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Thursday, March 31, 2005

10 minutes with NPR: The AARP

As I've recently mentioned, I alternate listening to Howard Stern and NPR on my 10-minute morning commute. That's not exactly true. I used to listen to Stern exclusively, but slowly over the last couple of months my radio has been turned toward the low end of the dial. Say what you will about NPR obvious political bias, those guys can kick some serious arty journalism that can make you think.

As thinking is so rare for me, I thought I'd use my oh-so-short time with NPR as an issue sounding board. Thus, this begins the first of my "10 minutes with NPR" posts.

The Story: The only story I caught today dealt with the recent attacks against the AARP by USA Next, the so-called conservative alternative to the AARP. The AARP is currently working to kill Bush's Social Security reform plan. USA Next has been running internet ads alleging the AARP is much more liberal than its membership. Specifically, they point out (according to NPR) that the AARP doesn't support the war and that it does support gay marriage, despite the fact that over 40% of AARP's members identify themselves as Conservative. The implication is that USA Next is using the Social Security debate to score points and members off the monolithic, 35-million member AARP.

The Spin: NPR's mission here is clear: They must restore the bipartisan credibility of AARP. To do so, they point out that they AARP's last major DC battle was to help pass George Bush's Medicare Prescription Drug, Improvement, and Modernization Act of 2003. The kicker is a couple quotes made during the Medicare debate by Republican leaders Hastert and Frist on the general wonderfulness of the AARP.

My Thoughts:

1. USA Next has definitely stretched the truth in its ads. According to the group, the claim that the AARP doesn't support the war centers around their lack of support for veterens' issues, and the claim that the AARP supports gay marriage stems from the fact that the group's Ohio chapter fought against the state's same sex marriage ban amendment. While I would not have been surprised if the national organization had taken affirmative steps against the war and in favor of gay marriage, this does not appear to be the case.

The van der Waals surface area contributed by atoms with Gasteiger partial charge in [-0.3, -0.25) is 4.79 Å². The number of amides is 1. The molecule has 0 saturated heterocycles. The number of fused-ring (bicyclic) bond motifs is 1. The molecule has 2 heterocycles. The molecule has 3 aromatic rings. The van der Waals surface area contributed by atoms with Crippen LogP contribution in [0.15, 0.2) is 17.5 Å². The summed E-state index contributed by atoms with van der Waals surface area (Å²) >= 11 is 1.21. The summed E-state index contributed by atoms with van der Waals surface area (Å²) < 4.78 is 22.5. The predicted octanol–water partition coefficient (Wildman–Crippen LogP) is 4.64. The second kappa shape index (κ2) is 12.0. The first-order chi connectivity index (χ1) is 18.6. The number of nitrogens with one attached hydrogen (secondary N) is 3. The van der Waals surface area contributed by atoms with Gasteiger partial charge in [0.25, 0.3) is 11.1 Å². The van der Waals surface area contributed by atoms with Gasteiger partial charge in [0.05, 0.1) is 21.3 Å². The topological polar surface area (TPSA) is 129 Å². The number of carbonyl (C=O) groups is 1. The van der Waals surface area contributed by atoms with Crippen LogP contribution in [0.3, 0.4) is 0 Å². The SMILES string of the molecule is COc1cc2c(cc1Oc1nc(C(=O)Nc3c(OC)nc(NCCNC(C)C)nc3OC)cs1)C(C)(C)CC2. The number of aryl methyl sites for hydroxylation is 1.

2. USA Next did not need to stretch the truth and only ended up damaging its own credibility. It has been common knowledge for years that the AARP's leadership is well to the left of its membership. The leadership has consistently supported higher payroll taxes, opposed tax cuts, and advocated copious government spending. In fact, the AARP is an active member of the Leadership Conference on Civil Rights, which is neck-deep in Liberal causes from spreading affirmative action, to supporting so-called "hate crimes" legislation, to fighting against Bush's court nominations. The AARP is a liberal/left advocacy group and there were plenty of smoking guns out there. USA Next didn't need to build their case on such weak evidence.

3. AARP's support for Bush's Medicare plan was not an example of its bi-partisan nature, but happened for two simple reasons: (1) the bill was a liberal spending boondoggle and (2) the AARP pragmatically realized that this was the best it could hope to get with the GOP running the White House and Congress and it either had to swallow this or be completely marginalized.

4. USA Next is not going to make any real difference anyway. Millions of seniors have joined the AARP to get breaks on travel and insurance. As long their rates are reasonable, these individuals will continue to live in ignorant bliss over the political agenda of the AARP's leadership. I encountered the same phenomenon regarding the National Education Association. In a poll I saw years ago, an overwhelming amount of people said an NEA endorsement would make them more likely to vote for a candidate. Hey, they're teachers, right? And everyone loves teachers. Of course, when the pollster explained the NEA's liberal stances on some issues the poll numbers flipped. As with that case, the AARP has and will continue to paint itself as the fair and balanced supporter of senior citizens, and those seniors will continue to shell out cash for low insurance.

5. Lastly, this should also be a lesson to the GOP leadership that praising a one-time ally can come back to bite you. It should also serve as a reminder of an old Russian proverb: He who lies down with dogs, gets up with fleas.
Centinel 1:33 AM #


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